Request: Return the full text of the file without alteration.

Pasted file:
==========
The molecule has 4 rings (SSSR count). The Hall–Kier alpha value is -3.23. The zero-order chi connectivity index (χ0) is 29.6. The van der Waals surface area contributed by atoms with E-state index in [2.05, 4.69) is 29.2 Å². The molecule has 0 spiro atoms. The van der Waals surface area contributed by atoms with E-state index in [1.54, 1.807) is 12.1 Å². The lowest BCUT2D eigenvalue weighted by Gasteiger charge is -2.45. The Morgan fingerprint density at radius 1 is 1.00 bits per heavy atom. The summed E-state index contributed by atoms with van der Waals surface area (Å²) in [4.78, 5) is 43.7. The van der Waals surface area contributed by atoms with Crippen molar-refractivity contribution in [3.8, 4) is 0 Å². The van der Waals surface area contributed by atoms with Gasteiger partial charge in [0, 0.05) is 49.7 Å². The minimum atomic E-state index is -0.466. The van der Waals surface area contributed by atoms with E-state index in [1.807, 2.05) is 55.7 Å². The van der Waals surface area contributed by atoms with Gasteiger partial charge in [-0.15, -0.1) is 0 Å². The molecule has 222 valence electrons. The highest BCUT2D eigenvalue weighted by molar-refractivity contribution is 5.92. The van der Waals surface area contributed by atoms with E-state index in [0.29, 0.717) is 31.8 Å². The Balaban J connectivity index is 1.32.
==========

The molecule has 4 rings (SSSR count). The Hall–Kier alpha value is -3.23. The zero-order chi connectivity index (χ0) is 29.6. The van der Waals surface area contributed by atoms with E-state index in [2.05, 4.69) is 29.2 Å². The molecule has 0 spiro atoms. The van der Waals surface area contributed by atoms with E-state index in [1.54, 1.807) is 12.1 Å². The lowest BCUT2D eigenvalue weighted by Gasteiger charge is -2.45. The Morgan fingerprint density at radius 1 is 1.00 bits per heavy atom. The summed E-state index contributed by atoms with van der Waals surface area (Å²) in [4.78, 5) is 43.7. The van der Waals surface area contributed by atoms with Crippen molar-refractivity contribution in [3.8, 4) is 0 Å². The van der Waals surface area contributed by atoms with Gasteiger partial charge in [0, 0.05) is 49.7 Å². The minimum atomic E-state index is -0.466. The van der Waals surface area contributed by atoms with E-state index in [1.807, 2.05) is 55.7 Å². The van der Waals surface area contributed by atoms with Gasteiger partial charge in [-0.15, -0.1) is 0 Å². The molecule has 222 valence electrons. The highest BCUT2D eigenvalue weighted by molar-refractivity contribution is 5.92. The van der Waals surface area contributed by atoms with E-state index in [0.29, 0.717) is 31.8 Å². The Balaban J connectivity index is 1.32.